LIMA — It was quite the scene at the Rhodes State campus Friday morning. About 40 school buses arrived, packed with students, eager to know more about what Rhodes State College has to offer them.
“This is a huge day. This is one of our largest recruiting events that we have on campus. We have over 1,700 high school juniors from 35 high schools,” said Krista Richardson, director of career development.
The students were broken up into smaller groups and rotated through several areas on the campus.
“This is a great opportunity for students to come on campus. Many of them are either college credit plus students or maybe they haven’t been on campus before. It’s a great opportunity for them to come on campus. Many of them have never been on a college campus before and to explore the campus, explore what a typically day might be like. They’re actually going into our sessions. A lot of them are instructed by our faculty and some of our employer partners and a lot of our alumni are in some of these sessions as well, giving students information on what a simple day is like, what type of educational requirements are required, what the pay scales might be like and what they can do now to start preparing for that career in the future,” she said.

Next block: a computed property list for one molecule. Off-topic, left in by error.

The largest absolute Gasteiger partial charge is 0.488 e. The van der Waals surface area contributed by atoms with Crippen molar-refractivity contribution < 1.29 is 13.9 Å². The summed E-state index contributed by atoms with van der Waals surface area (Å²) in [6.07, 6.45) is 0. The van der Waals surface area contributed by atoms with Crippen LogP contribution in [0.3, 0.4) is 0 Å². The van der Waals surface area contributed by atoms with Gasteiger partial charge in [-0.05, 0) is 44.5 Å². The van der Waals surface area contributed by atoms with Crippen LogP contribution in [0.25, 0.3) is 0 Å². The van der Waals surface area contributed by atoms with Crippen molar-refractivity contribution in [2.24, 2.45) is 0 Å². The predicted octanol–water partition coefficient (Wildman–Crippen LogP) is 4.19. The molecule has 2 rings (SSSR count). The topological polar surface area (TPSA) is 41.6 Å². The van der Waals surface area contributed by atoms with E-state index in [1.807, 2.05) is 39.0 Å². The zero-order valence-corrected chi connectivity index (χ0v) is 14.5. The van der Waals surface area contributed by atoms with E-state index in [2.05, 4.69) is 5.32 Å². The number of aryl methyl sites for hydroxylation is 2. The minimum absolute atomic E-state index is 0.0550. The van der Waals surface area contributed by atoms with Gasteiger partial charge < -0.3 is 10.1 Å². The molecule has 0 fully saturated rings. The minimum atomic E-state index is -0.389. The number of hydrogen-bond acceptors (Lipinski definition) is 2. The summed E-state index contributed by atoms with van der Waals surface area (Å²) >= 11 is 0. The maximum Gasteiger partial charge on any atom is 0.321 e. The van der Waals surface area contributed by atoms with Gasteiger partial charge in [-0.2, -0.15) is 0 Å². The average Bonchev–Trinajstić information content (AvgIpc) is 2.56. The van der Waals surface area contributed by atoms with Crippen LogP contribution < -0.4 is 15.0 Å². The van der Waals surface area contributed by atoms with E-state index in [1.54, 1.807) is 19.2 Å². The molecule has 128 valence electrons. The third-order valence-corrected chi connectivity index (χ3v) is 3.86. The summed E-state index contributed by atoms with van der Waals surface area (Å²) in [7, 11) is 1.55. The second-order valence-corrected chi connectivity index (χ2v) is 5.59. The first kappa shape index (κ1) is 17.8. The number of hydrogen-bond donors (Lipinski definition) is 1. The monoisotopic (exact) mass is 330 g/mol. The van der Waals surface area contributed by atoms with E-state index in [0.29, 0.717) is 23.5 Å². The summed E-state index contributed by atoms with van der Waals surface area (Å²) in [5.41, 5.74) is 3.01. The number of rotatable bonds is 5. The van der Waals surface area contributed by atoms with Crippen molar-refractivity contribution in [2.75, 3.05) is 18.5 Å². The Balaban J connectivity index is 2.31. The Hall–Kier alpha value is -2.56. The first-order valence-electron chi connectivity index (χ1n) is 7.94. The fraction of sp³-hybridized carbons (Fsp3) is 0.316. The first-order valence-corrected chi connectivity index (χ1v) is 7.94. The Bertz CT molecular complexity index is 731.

“A lot of these sessions are highlighting our associate of arts and associate of science transfer degree pathways. Those start here, go anywhere. Then the other ones are highlighting the majors that we have here on campus, anything from our agricultural technology, our food science technology to nursing to electronic engineering, mechanical engineering technologies,” Richardson said.
The career pathways that are offered at Rhodes State are determined by the community they serve.
“It’s a two-year college and we’re here to serve the students and to serve our employers in our community, so a lot of these majors and certificate programs that are offered here on campus are in response to what the employers need out in the community, and so then students can come here and start their education and transfer for a bachelor’s degree or they can start here and then, like I said, go into some of those high paying careers,” she said.
Reach Sam Shriver at 567-242-0409